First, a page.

Stability Testing

The AAHP office just received a copy of an article, Stability Testing of Medicinal Products According to Homeopathic Principles; this appeared in Pharmaceutical Industry (71, Nr. 12). The article was co-written by 8 colleagues of European companies, of which 5 are members, or related to members, of the AAHP. The article addresses the implementation, in daily practice, of stability testing requirements. However, due to the unique characteristics of homeopathic products, the authors note that such testing should be restricted only to those circumstances when appropriate. While the regulations cited in the article apply to the European Community, the same concepts are universally applicable for homeopathic products everywhere.

The authors indicate stability testing shows how the quality of an active substance varies over time due to the influence of environmental factors, such as temperature and humidity. Retest periods are defined based on systematic stability studies. But, the authors state, homeopathic products have a more complex relationship to retest periods, as they can be final products or an intermediate product for further processing.

Thus, the attenuation “… of the most concentrated preparation [to a higher attenuation] is a manufacturing step resulting is a new active substance or a new finished product, in line with the definitions of Article 15 of Directive 2001/83. Therefore always the individual manufacturing step is the start of a new re-rest period or new shelf-life.”

The authors go on to give examples of the implementation of stability testing requirements; these examples are based on the actual practices of companies manufacturing homeopathic medicines. For the most concentrated homeopathic preparations (e.g. tinctures), stability over time would be assured so long as the monograph specifications continue to be met. The article discusses assays and microbiological testing and addresses circumstances when these are not relevant tests based on the characteristics of the homeopathic products.

Addressing intermediate products, the authors divide these into two groups: those for which definitive substances are present and can be tested, and those for which there aren’t such substances present (either due to the source material or the degree of attenuation). In the latter case, general stability relevant properties are sufficient, for which the authors propose appropriate parameters. Likewise, finished products could fall into the same two categories, and the authors provide similar justifications and parameters.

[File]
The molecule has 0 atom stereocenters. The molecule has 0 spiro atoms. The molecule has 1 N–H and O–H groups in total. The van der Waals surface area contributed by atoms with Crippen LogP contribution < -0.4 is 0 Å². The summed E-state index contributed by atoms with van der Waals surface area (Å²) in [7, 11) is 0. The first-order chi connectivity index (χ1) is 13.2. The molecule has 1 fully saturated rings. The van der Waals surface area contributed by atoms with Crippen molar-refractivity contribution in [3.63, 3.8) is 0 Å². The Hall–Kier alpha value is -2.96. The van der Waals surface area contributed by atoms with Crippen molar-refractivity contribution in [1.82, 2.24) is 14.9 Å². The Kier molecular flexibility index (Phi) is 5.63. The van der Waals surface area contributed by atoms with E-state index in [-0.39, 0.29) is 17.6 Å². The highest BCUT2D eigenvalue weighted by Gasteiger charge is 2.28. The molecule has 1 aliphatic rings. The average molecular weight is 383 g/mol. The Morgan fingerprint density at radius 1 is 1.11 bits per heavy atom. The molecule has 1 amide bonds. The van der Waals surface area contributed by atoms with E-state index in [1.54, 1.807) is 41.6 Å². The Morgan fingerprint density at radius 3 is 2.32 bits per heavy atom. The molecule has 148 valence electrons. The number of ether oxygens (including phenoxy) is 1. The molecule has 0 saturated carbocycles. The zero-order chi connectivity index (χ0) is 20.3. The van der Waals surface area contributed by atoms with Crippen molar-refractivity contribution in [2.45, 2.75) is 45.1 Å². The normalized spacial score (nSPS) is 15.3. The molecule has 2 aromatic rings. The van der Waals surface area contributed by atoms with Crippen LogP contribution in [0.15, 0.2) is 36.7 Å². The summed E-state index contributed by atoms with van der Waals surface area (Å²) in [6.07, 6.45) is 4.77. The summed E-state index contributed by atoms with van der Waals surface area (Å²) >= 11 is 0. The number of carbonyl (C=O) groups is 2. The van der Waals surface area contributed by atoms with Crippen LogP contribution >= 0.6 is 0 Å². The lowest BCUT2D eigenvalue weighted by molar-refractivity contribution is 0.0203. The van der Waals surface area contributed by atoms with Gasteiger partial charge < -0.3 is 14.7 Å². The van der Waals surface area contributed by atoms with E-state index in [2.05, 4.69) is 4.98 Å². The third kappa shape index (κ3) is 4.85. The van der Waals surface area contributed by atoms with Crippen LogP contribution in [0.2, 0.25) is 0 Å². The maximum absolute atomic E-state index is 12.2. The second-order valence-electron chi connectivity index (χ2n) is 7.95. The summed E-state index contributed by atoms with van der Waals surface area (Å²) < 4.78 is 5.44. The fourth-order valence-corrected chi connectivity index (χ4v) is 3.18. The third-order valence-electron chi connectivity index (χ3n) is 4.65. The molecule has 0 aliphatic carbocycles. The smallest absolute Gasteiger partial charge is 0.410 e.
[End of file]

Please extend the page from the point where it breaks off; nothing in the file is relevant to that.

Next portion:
In conclusion, the authors state stability testing should be restricted to those situations for which it is appropriate and “… the following principles should apply:

  • “Stability testing of the most concentrated homoeopathic preparations should be performed if they are stored and if they are not re-tested immediately before use.
  • “If the most concentrated homoeopathic preparation is not stored/storable, stability testing is performed on the first stored/storable dilution.
  • “For intermediate products the re-test period can be deduced either from the re-test period of the most concentrated/first stored preparation or from [its’] own stability studies.
  • “In the latter case, the re-test period of less concentrated preparations may exceed the re-test period of the more concentrated preparation.
  • “For intermediate and finished products in which substances can be identified, identification is usually possible up to D3 [3X attenuation] depending on the method.
  • “If substances cannot be identified, testing of the general stability-relevant properties is considered sufficient. In this case, the principle of a “group stability” according to chapter 3.2.3 can be applied, usually from D4 [4X attenuation]

The full article can be obtained from the publisher at:|pi|5137&susePattern=homeopathic